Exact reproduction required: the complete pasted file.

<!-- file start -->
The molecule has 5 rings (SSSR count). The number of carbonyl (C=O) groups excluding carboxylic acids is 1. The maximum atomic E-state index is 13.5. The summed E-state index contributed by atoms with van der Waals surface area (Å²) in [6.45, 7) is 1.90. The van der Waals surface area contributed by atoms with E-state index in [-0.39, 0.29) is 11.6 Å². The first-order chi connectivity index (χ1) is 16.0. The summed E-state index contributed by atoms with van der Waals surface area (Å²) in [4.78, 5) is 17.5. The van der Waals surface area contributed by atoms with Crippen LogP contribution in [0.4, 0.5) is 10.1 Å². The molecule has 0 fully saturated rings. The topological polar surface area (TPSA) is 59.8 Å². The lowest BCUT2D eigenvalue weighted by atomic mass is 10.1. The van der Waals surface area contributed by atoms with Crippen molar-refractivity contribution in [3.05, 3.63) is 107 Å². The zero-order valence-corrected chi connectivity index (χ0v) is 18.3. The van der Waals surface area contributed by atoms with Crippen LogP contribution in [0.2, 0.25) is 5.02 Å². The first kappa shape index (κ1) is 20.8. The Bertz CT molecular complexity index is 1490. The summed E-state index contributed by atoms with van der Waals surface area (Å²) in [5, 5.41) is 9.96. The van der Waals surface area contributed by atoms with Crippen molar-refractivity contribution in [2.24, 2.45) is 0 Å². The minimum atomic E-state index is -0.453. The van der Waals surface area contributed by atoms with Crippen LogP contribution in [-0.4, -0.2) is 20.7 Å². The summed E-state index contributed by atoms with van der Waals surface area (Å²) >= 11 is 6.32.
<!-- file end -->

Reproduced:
The molecule has 5 rings (SSSR count). The number of carbonyl (C=O) groups excluding carboxylic acids is 1. The maximum atomic E-state index is 13.5. The summed E-state index contributed by atoms with van der Waals surface area (Å²) in [6.45, 7) is 1.90. The van der Waals surface area contributed by atoms with E-state index in [-0.39, 0.29) is 11.6 Å². The first-order chi connectivity index (χ1) is 16.0. The summed E-state index contributed by atoms with van der Waals surface area (Å²) in [4.78, 5) is 17.5. The van der Waals surface area contributed by atoms with Crippen LogP contribution in [0.4, 0.5) is 10.1 Å². The molecule has 0 fully saturated rings. The topological polar surface area (TPSA) is 59.8 Å². The lowest BCUT2D eigenvalue weighted by atomic mass is 10.1. The van der Waals surface area contributed by atoms with Crippen molar-refractivity contribution in [3.05, 3.63) is 107 Å². The zero-order valence-corrected chi connectivity index (χ0v) is 18.3. The van der Waals surface area contributed by atoms with Crippen LogP contribution in [0.2, 0.25) is 5.02 Å². The first kappa shape index (κ1) is 20.8. The Bertz CT molecular complexity index is 1490. The summed E-state index contributed by atoms with van der Waals surface area (Å²) in [5, 5.41) is 9.96. The van der Waals surface area contributed by atoms with Crippen molar-refractivity contribution in [2.24, 2.45) is 0 Å². The minimum atomic E-state index is -0.453. The van der Waals surface area contributed by atoms with Crippen LogP contribution in [-0.4, -0.2) is 20.7 Å². The summed E-state index contributed by atoms with van der Waals surface area (Å²) >= 11 is 6.32.